Early in 2015, I was visiting the Narrows Center for the Arts in the old South Coast mill city of Fall River, taking notes for a possible review. While I was there, Debra Charlebois, the director of operations for the gallery, asked me if I might consider acting as a guest curator at some point.
The invitation was fairly openended. The subject of the exhibition and the artists to be included would be entirely at my discretion. I accepted the offer and proposed a show that would feature the human figure. It would ultimately be titled “The Tenacity of the Figure” and would attempt to once again affirm the resolute and primal staying power of the human form as one of central significance in artmaking.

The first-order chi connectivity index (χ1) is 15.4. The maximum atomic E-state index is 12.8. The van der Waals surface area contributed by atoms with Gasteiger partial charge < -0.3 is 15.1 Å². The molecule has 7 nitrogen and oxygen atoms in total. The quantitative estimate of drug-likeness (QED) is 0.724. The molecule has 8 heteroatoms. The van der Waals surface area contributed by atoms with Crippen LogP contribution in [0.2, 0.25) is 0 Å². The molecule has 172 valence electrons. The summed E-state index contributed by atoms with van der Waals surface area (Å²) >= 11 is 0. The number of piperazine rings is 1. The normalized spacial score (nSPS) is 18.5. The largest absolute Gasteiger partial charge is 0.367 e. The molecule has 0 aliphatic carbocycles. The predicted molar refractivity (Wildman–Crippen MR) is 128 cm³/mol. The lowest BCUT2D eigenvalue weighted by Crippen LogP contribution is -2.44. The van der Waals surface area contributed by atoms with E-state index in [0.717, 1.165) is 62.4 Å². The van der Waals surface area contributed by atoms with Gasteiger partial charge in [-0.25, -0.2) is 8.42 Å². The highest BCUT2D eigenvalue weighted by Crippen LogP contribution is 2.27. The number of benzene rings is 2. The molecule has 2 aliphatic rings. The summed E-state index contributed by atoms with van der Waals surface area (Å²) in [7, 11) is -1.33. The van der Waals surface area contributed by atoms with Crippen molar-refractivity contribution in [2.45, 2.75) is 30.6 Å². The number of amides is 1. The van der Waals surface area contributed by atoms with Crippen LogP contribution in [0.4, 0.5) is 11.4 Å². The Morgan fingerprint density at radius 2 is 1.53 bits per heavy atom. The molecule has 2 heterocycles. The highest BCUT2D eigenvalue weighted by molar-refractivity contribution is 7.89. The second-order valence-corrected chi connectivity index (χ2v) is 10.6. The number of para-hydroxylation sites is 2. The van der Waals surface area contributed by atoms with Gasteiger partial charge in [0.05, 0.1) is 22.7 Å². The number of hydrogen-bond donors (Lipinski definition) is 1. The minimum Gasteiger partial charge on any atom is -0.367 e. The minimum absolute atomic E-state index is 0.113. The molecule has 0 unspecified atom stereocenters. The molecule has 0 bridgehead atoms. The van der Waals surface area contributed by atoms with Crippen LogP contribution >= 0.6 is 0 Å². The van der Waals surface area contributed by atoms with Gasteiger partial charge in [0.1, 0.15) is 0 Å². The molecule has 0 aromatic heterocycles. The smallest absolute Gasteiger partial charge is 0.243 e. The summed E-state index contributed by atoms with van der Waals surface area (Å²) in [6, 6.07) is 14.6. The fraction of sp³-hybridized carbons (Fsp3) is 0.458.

I imagined a strong coterie of painters and sculptors to pull off my curatorial thesis. But I needed a linchpin, the key player whose involvement would help determine the selection of the rest of the group. That linchpin was an old colleague, Provincetown painter Donald Beal.
Beal told me he didn’t “do themes,” but that wasn’t exactly true. What he meant was he didn’t paint to spec — but he always did themes. From his days as an undergraduate student at the long-defunct Swain School of Design in New Bedford, where he studied with the late David Loeffler Smith, to the Parsons School of Design in New York City, from which he earned his MFA and studied with Paul Resika, to the present, Beal has done themes: the landscape, the still life, harbor scenes and seascapes, floral arrangements, and most significantly to my eye, the figure.